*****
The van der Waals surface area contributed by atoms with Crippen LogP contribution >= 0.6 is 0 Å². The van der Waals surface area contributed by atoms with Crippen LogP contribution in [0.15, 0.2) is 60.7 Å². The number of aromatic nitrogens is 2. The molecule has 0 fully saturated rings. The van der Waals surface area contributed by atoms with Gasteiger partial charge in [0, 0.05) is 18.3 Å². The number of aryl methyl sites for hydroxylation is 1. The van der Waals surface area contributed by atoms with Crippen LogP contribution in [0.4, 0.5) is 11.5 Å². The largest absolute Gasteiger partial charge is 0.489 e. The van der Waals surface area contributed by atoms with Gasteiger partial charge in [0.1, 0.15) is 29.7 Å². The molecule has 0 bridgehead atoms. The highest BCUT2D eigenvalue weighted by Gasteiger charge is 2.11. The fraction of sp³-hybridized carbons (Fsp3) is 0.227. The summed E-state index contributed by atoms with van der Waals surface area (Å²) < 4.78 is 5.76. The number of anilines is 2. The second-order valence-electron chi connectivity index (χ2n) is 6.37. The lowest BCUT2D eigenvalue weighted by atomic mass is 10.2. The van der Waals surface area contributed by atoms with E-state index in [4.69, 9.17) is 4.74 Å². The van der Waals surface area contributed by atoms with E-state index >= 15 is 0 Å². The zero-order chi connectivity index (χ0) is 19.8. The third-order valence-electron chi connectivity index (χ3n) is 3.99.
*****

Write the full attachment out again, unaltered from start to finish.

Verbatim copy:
The van der Waals surface area contributed by atoms with Crippen LogP contribution >= 0.6 is 0 Å². The van der Waals surface area contributed by atoms with Crippen LogP contribution in [0.15, 0.2) is 60.7 Å². The number of aromatic nitrogens is 2. The molecule has 0 fully saturated rings. The van der Waals surface area contributed by atoms with Gasteiger partial charge in [0, 0.05) is 18.3 Å². The number of aryl methyl sites for hydroxylation is 1. The van der Waals surface area contributed by atoms with Crippen LogP contribution in [0.4, 0.5) is 11.5 Å². The largest absolute Gasteiger partial charge is 0.489 e. The van der Waals surface area contributed by atoms with Gasteiger partial charge in [0.1, 0.15) is 29.7 Å². The molecule has 0 bridgehead atoms. The highest BCUT2D eigenvalue weighted by Gasteiger charge is 2.11. The fraction of sp³-hybridized carbons (Fsp3) is 0.227. The summed E-state index contributed by atoms with van der Waals surface area (Å²) < 4.78 is 5.76. The number of anilines is 2. The second-order valence-electron chi connectivity index (χ2n) is 6.37. The lowest BCUT2D eigenvalue weighted by atomic mass is 10.2. The van der Waals surface area contributed by atoms with E-state index in [4.69, 9.17) is 4.74 Å². The van der Waals surface area contributed by atoms with E-state index >= 15 is 0 Å². The zero-order chi connectivity index (χ0) is 19.8. The third-order valence-electron chi connectivity index (χ3n) is 3.99.